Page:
I still do, but we can more accurately pose the options now that we have some experience. Net metering might not have occurred to the Meinels. But it has some traction now. People can now save money by having solar electricity generated on their roofs, but they are still connected in a way that uses the grid as a sort of big virtual battery. Hence, a certain level of once and future utility industry angst.
For example, the business section of today’s newspaper reported that “some power companies are proposing an extra fee for solar customers.1 Others are trying to roll back or block programs that allow those customers to trade the solar power they generate on sunny days for power they need from the grid during other times. (They) are afraid they will lose so many customers – and so much revenue – that utilities won’t be able to afford to build and maintain the grid.”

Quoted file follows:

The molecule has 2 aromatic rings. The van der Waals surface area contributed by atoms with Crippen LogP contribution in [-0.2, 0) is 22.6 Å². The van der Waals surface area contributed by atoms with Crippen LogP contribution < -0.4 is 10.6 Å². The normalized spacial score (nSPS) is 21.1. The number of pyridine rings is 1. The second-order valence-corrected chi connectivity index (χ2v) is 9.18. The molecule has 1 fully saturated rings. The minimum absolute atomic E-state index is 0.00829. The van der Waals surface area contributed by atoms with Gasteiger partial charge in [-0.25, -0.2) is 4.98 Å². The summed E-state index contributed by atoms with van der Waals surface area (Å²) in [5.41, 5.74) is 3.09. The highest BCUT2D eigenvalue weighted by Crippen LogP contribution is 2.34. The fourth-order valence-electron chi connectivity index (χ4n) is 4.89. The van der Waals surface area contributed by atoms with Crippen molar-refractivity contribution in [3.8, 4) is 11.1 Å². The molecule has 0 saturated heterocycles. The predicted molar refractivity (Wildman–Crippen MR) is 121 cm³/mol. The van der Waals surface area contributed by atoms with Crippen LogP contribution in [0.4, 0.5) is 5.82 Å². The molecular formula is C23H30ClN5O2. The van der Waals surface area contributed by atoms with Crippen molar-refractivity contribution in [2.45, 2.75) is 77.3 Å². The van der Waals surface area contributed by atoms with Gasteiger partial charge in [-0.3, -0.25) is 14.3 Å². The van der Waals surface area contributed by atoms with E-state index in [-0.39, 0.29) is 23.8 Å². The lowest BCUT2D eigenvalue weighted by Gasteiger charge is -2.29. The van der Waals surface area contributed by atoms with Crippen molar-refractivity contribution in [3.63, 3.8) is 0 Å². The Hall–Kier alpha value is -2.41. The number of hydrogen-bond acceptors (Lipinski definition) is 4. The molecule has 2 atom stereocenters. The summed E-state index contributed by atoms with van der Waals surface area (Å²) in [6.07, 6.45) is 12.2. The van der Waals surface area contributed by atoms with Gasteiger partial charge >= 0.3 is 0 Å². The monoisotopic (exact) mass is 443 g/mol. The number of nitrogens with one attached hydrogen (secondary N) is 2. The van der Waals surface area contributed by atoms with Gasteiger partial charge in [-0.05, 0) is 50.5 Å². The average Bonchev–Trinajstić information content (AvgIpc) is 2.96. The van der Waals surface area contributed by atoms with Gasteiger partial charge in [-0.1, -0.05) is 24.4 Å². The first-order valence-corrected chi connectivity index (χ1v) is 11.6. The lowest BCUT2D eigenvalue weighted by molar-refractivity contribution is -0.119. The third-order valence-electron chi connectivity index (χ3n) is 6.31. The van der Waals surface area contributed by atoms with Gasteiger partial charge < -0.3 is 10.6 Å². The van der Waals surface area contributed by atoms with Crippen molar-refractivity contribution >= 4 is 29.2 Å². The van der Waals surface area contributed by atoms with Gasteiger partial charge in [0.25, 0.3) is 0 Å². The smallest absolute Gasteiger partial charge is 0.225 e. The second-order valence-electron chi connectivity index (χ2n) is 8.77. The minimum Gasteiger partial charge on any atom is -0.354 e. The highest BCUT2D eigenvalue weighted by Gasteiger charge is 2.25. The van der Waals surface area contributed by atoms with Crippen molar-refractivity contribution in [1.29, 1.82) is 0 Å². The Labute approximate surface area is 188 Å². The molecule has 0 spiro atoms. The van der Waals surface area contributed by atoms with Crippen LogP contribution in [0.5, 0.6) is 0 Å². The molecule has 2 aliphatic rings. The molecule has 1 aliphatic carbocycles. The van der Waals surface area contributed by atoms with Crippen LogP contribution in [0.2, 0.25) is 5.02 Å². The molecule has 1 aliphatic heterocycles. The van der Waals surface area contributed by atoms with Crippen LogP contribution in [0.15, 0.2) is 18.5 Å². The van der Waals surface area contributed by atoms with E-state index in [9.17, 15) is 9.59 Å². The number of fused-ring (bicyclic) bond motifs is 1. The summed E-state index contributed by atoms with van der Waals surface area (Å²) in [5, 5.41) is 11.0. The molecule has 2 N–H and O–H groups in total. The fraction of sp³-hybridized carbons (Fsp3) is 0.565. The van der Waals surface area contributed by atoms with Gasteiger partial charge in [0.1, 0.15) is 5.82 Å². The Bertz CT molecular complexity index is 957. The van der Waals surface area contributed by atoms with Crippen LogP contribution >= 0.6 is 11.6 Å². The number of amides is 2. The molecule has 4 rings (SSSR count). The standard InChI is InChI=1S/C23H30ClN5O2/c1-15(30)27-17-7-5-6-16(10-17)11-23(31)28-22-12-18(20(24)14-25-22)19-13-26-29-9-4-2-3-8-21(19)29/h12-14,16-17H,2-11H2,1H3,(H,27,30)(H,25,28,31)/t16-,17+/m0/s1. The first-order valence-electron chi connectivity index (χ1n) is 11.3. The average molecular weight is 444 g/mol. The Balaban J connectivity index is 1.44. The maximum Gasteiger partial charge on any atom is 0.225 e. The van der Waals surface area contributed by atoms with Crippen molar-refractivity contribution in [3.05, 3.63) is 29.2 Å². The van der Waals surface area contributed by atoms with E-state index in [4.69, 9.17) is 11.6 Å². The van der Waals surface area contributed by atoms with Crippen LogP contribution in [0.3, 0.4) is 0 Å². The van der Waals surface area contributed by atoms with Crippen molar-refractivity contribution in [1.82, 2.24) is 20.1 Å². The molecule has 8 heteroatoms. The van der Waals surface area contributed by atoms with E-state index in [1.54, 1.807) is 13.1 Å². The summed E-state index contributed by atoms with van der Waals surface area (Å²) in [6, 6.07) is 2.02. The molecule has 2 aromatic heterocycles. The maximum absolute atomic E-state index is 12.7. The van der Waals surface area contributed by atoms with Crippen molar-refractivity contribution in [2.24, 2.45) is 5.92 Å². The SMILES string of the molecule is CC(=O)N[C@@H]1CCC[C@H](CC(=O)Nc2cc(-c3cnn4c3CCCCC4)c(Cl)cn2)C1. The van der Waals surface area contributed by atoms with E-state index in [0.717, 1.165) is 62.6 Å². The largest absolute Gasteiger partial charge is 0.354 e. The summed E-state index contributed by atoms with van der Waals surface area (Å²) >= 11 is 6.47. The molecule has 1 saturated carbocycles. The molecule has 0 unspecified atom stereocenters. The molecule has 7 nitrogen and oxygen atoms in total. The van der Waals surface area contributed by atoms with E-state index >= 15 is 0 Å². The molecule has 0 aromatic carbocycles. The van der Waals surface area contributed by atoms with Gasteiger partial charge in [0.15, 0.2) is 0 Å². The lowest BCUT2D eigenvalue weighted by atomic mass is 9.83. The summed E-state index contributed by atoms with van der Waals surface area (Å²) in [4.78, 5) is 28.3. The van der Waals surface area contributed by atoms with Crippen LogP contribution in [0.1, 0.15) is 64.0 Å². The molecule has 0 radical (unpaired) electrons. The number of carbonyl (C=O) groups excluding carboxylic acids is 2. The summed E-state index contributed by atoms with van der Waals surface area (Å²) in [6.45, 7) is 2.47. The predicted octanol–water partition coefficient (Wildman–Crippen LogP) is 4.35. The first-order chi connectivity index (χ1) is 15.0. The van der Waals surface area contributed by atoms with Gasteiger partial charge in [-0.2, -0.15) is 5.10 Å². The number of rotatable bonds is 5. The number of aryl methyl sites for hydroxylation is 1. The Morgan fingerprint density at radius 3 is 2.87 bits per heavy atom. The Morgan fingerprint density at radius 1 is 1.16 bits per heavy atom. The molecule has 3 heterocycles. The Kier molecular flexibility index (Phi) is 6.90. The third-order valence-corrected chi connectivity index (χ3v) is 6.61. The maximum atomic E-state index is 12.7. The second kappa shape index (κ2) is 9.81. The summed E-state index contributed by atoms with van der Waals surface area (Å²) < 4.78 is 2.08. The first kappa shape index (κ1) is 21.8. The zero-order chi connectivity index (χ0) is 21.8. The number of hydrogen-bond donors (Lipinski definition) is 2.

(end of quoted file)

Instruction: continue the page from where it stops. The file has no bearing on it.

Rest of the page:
Not a new issue. Over a few decades of working for and with electric utilities, I’ve come to question the ostensibly reasonable premise that utilities, to say nothing of governments, will do what we want them to do regarding solar energy. I’ve never been a fan of forcing people or organizations to do what they seem reluctant to do, knowing from experience that good things don’t happen unless the relevant hearts and minds are properly aligned. I’ve watched utilities surreptitiously and with exemplary persistence throw up roadblocks to solar energy. For decades. They are not going to suddenly stop. They cover this behavior by talking up environmental stewardship. It’s seductive. Plus their employees are about as close to the salt of the earth as people come. However, their senior executives focus on the business as usual bottom line. Or is it bottom line business as usual?